The Paraguayan President Horacio Cartes is vetoing a bill to cancel the debts of small and medium farmers, despite his promising to support it, sparking more protests in the capital, Asuncion.
Thousands of Campesinos March in Paraguay to Pressure Lawmakers
"In reviewing the economic analysis of the impact of this law, I clearly understood that putting it into effect would condemn our country’s economic future. If I had to, I would rather condemn my political future than condemn Paraguay," Cartes said in a televised message.
The Financial Rehabilitation bill had been approved by the Lower House and the Senate.
The President said he had reviewed the legislation and decided to veto it when he realized the costs could exceed US$3.2 billion, or 25 percent of the nation’s budget.
The campesino workers, had been lobbying the government to approve it by holding three weeks of protests, often bringing the capital to a standstill.
Cartes had initially said that he "intended to pass this law to avoid social upheaval and possible violent confrontations."
The legislation, introduced by the progressive Guasu Front, sought to fund and restructure the debts of campesinos who own of less than 30 hectares with subsidies of up to US$10,000 per person.
Once back in Congress, the veto could be lifted if it has a majority vote of 23 senators and 41 lawmakers.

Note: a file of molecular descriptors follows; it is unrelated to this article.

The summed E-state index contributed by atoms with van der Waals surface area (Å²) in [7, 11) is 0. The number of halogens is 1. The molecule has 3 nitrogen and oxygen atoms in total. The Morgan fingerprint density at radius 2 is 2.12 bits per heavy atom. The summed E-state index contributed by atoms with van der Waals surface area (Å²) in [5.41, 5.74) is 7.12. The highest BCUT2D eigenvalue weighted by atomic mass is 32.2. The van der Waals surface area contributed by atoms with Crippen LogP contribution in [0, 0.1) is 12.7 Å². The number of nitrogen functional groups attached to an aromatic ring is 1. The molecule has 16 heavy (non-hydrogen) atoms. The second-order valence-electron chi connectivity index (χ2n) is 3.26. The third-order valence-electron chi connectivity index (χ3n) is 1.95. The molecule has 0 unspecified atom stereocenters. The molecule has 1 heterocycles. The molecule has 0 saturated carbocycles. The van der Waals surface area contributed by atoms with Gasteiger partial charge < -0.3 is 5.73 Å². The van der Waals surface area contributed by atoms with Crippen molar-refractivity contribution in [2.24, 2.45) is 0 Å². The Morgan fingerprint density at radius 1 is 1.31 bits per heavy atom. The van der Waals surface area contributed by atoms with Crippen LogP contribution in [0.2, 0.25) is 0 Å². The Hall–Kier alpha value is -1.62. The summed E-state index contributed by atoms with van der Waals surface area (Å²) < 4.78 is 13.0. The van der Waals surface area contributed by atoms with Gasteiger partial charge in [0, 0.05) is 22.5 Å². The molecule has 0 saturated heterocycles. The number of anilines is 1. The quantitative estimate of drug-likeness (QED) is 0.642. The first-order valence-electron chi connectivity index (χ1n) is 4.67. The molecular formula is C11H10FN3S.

Paraguayan Campesinos Demand Senate Address Agriculture Crisis
"The march will resume with greater force, as never before in Paraguay, starting Monday," Campesino leader Jorge Galeano said, according to Ultima Hora.
Galeano said that the veto represents the direct death of their farming and the workers will hold Cartes responsible for the wellbeing of their community.
The nation has one of the biggest campesino populations in South America: about 35 percent of the country’s population work on the land. Land ownership has long formed the basis for bloody disputes in Paraguay, where the state often acts in the interests of the elite.
2.6 percent of landowners hold 85.5 percent of Paraguay’s lands while 91.4 percent of campesinos — with properties smaller than 20 hectares — hold only 6 percent, according to the 2008 agriculture census.